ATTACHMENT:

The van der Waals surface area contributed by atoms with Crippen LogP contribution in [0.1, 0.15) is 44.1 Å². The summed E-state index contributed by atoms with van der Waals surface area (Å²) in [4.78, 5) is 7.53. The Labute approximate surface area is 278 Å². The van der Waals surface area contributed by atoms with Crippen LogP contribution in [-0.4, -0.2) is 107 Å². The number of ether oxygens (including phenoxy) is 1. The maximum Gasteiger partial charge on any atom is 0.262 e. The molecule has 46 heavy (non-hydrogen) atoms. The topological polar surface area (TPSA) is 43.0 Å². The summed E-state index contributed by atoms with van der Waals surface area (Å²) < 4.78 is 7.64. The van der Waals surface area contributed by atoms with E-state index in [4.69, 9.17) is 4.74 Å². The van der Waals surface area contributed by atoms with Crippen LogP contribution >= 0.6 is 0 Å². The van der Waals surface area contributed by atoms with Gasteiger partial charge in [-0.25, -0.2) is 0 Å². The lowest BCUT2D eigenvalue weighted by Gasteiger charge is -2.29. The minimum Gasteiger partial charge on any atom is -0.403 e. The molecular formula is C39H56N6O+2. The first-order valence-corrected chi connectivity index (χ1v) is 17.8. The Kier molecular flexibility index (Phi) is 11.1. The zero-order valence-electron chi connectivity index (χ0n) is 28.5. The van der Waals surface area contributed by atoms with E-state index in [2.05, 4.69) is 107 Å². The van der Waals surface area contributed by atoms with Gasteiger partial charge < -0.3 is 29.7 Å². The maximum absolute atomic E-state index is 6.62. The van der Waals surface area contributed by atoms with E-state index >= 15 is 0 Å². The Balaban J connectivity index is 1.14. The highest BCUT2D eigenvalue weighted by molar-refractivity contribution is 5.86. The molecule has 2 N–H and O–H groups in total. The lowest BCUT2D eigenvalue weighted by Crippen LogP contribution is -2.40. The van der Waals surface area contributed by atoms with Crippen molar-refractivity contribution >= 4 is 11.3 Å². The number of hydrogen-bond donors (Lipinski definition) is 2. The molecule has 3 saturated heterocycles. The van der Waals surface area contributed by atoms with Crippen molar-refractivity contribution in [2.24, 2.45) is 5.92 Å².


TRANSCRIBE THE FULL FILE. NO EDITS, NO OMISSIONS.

The van der Waals surface area contributed by atoms with Crippen LogP contribution in [0.1, 0.15) is 44.1 Å². The summed E-state index contributed by atoms with van der Waals surface area (Å²) in [4.78, 5) is 7.53. The Labute approximate surface area is 278 Å². The van der Waals surface area contributed by atoms with Crippen LogP contribution in [-0.4, -0.2) is 107 Å². The number of ether oxygens (including phenoxy) is 1. The maximum Gasteiger partial charge on any atom is 0.262 e. The molecule has 46 heavy (non-hydrogen) atoms. The topological polar surface area (TPSA) is 43.0 Å². The summed E-state index contributed by atoms with van der Waals surface area (Å²) < 4.78 is 7.64. The van der Waals surface area contributed by atoms with E-state index in [4.69, 9.17) is 4.74 Å². The van der Waals surface area contributed by atoms with Crippen LogP contribution >= 0.6 is 0 Å². The van der Waals surface area contributed by atoms with Gasteiger partial charge in [-0.25, -0.2) is 0 Å². The lowest BCUT2D eigenvalue weighted by Gasteiger charge is -2.29. The minimum Gasteiger partial charge on any atom is -0.403 e. The molecular formula is C39H56N6O+2. The first-order valence-corrected chi connectivity index (χ1v) is 17.8. The Kier molecular flexibility index (Phi) is 11.1. The zero-order valence-electron chi connectivity index (χ0n) is 28.5. The van der Waals surface area contributed by atoms with E-state index in [2.05, 4.69) is 107 Å². The van der Waals surface area contributed by atoms with Gasteiger partial charge < -0.3 is 29.7 Å². The maximum absolute atomic E-state index is 6.62. The van der Waals surface area contributed by atoms with E-state index >= 15 is 0 Å². The Balaban J connectivity index is 1.14. The highest BCUT2D eigenvalue weighted by molar-refractivity contribution is 5.86. The molecule has 2 N–H and O–H groups in total. The lowest BCUT2D eigenvalue weighted by Crippen LogP contribution is -2.40. The van der Waals surface area contributed by atoms with Crippen molar-refractivity contribution >= 4 is 11.3 Å². The number of hydrogen-bond donors (Lipinski definition) is 2. The molecule has 3 saturated heterocycles. The van der Waals surface area contributed by atoms with Crippen molar-refractivity contribution in [2.24, 2.45) is 5.92 Å².